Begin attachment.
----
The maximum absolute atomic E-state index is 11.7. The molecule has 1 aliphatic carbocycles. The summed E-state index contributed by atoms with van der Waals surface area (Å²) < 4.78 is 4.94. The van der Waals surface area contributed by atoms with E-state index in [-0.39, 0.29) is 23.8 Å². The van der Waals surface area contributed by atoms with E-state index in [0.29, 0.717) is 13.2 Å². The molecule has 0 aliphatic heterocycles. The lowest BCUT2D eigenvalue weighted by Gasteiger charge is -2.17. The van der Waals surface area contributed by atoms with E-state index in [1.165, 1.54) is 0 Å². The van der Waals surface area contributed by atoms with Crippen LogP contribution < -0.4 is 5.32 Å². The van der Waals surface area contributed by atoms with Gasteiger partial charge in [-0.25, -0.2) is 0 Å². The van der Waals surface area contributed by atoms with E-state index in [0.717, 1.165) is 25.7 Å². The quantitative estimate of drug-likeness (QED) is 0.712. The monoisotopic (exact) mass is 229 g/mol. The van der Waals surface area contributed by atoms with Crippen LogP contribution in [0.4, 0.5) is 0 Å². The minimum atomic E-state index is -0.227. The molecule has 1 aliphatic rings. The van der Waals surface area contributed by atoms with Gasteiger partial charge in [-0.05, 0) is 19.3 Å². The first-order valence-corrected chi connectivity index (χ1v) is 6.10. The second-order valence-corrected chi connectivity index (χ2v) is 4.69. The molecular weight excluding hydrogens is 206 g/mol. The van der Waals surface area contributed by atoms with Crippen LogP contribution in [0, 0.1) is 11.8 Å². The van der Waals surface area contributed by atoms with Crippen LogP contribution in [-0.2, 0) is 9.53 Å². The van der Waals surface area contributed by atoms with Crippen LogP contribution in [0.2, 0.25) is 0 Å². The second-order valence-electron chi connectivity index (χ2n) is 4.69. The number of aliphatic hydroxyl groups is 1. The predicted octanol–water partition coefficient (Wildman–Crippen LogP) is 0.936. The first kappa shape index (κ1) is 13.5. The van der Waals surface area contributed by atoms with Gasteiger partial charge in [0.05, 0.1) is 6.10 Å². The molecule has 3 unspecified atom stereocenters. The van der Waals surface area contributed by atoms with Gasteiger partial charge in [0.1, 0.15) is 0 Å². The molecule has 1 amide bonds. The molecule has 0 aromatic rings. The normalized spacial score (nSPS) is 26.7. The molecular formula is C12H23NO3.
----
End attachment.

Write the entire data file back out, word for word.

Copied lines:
The maximum absolute atomic E-state index is 11.7. The molecule has 1 aliphatic carbocycles. The summed E-state index contributed by atoms with van der Waals surface area (Å²) < 4.78 is 4.94. The van der Waals surface area contributed by atoms with E-state index in [-0.39, 0.29) is 23.8 Å². The van der Waals surface area contributed by atoms with E-state index in [0.29, 0.717) is 13.2 Å². The molecule has 0 aliphatic heterocycles. The lowest BCUT2D eigenvalue weighted by Gasteiger charge is -2.17. The van der Waals surface area contributed by atoms with E-state index in [1.165, 1.54) is 0 Å². The van der Waals surface area contributed by atoms with Crippen LogP contribution < -0.4 is 5.32 Å². The van der Waals surface area contributed by atoms with Gasteiger partial charge in [-0.25, -0.2) is 0 Å². The van der Waals surface area contributed by atoms with E-state index in [0.717, 1.165) is 25.7 Å². The quantitative estimate of drug-likeness (QED) is 0.712. The monoisotopic (exact) mass is 229 g/mol. The van der Waals surface area contributed by atoms with Crippen LogP contribution in [0.4, 0.5) is 0 Å². The minimum atomic E-state index is -0.227. The molecule has 1 aliphatic rings. The van der Waals surface area contributed by atoms with Gasteiger partial charge in [-0.05, 0) is 19.3 Å². The first-order valence-corrected chi connectivity index (χ1v) is 6.10. The second-order valence-corrected chi connectivity index (χ2v) is 4.69. The molecular weight excluding hydrogens is 206 g/mol. The van der Waals surface area contributed by atoms with Crippen LogP contribution in [0, 0.1) is 11.8 Å². The van der Waals surface area contributed by atoms with Crippen LogP contribution in [-0.2, 0) is 9.53 Å². The van der Waals surface area contributed by atoms with Crippen LogP contribution in [0.2, 0.25) is 0 Å². The second-order valence-electron chi connectivity index (χ2n) is 4.69. The number of aliphatic hydroxyl groups is 1. The predicted octanol–water partition coefficient (Wildman–Crippen LogP) is 0.936. The first kappa shape index (κ1) is 13.5. The van der Waals surface area contributed by atoms with Gasteiger partial charge in [0.05, 0.1) is 6.10 Å². The molecule has 3 unspecified atom stereocenters. The van der Waals surface area contributed by atoms with Gasteiger partial charge in [0.1, 0.15) is 0 Å². The molecule has 1 amide bonds. The molecule has 0 aromatic rings. The normalized spacial score (nSPS) is 26.7. The molecular formula is C12H23NO3.